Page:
Seismic and radar investigations of Fourcade Glacier on King George Island, Antarctica

Article English OPEN
Young Kim, Ki ; Lee, Joohan ; Ho Hong, Myung ; Kuk Hong, Jong ; Keun Jin, Young ; Shon, Howong (2010)
  • Publisher: Co-Action Publishing
  • Journal: Polar Research (issn: 1751-8369, eissn: 1751-8369)
  • Related identifiers: doi: 10.3402/polar.v29i3.6082
  • Subject:
    arxiv: Physics::Geophysics | Physics::Atmospheric and Oceanic Physics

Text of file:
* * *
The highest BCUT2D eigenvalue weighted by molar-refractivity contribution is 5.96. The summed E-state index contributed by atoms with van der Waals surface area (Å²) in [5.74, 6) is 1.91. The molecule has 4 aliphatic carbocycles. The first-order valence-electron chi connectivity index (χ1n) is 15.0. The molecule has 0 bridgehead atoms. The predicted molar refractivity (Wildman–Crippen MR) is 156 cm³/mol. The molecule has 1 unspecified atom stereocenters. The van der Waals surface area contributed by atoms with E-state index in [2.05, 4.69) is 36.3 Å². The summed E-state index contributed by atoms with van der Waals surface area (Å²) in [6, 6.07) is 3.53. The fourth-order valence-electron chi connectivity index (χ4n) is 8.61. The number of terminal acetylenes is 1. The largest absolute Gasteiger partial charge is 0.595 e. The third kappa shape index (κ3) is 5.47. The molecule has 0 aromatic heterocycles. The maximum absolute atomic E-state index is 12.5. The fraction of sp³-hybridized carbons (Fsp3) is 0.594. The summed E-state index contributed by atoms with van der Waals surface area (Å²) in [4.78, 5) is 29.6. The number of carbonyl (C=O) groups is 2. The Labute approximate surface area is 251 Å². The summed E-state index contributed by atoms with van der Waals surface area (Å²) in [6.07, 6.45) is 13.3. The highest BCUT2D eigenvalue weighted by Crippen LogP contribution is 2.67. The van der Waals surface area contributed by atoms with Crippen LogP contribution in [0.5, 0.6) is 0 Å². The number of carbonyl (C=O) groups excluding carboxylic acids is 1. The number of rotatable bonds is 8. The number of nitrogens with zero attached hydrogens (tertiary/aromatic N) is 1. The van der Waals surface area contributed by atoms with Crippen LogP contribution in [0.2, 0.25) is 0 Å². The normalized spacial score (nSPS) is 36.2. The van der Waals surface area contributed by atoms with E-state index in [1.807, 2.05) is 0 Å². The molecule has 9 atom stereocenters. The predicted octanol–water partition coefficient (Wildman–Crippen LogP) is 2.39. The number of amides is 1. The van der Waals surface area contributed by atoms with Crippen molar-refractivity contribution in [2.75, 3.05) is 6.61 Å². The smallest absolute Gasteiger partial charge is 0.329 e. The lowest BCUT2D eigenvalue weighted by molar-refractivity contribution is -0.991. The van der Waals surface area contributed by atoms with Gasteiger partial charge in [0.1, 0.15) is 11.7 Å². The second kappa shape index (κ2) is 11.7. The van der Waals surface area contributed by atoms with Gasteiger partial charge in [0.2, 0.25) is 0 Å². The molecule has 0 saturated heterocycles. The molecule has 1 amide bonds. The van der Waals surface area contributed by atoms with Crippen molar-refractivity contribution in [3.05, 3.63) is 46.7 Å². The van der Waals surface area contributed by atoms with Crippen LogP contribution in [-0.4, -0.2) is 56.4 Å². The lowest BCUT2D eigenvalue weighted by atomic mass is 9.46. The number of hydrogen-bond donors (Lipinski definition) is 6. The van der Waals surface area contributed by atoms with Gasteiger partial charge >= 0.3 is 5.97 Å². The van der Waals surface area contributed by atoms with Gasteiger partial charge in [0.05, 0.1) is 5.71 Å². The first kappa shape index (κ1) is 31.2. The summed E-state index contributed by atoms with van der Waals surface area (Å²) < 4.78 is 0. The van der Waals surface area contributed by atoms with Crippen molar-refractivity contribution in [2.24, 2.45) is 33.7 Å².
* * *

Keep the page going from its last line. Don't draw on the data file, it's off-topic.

To determine P- and S-wave velocities, elastic properties and subglacial topography of the polythermal Fourcade Glacier, surface seismic and radar surveys were conducted along a 470-m profile in November 2006. P- and S-wave velocity structures were determined by travel-time tomography and inversion of Rayleigh wave dispersion curves, respectively. The average P- and S-wave velocities of ice are 3466 and 1839 m s-1, respectively. Radar velocities were obtained by migration velocity analysis of 112 diffraction events. An estimate of 920 kg m-3 for the bulk density of wet ice corresponds to water contents of 5.1 and 3.2%, which were derived from the average P-wave and radar velocities, respectively. Using this density and the average P- and S-wave velocities, we estimate that the corresponding incompressibility and rigidity of the ice are 6.925 and 3.119 GPa, respectively. Synergistic interpretation of the radar profile and P- and S-wave velocities indicates the presence of a fracture zone above a subglacial high. Here, the P- and S-wave velocities are approximately 5 and 3% less than in the ice above a subglacial valley, respectively. The S-wave velocities indicate that warmer and less rigid ice underlies 10–15 m of colder ice near the surface of the glacier. Such layering is characteristic of polythermal glaciers. As a relatively simple non-invasive approach, integration of P-wave tomography, Rayleigh wave inversion and ground-towed radar is effective for various glaciological studies, including the elastic properties of englacial and subglacial materials, cold/warm ice interfaces, topography of a glacier bed and location of fracture zones.
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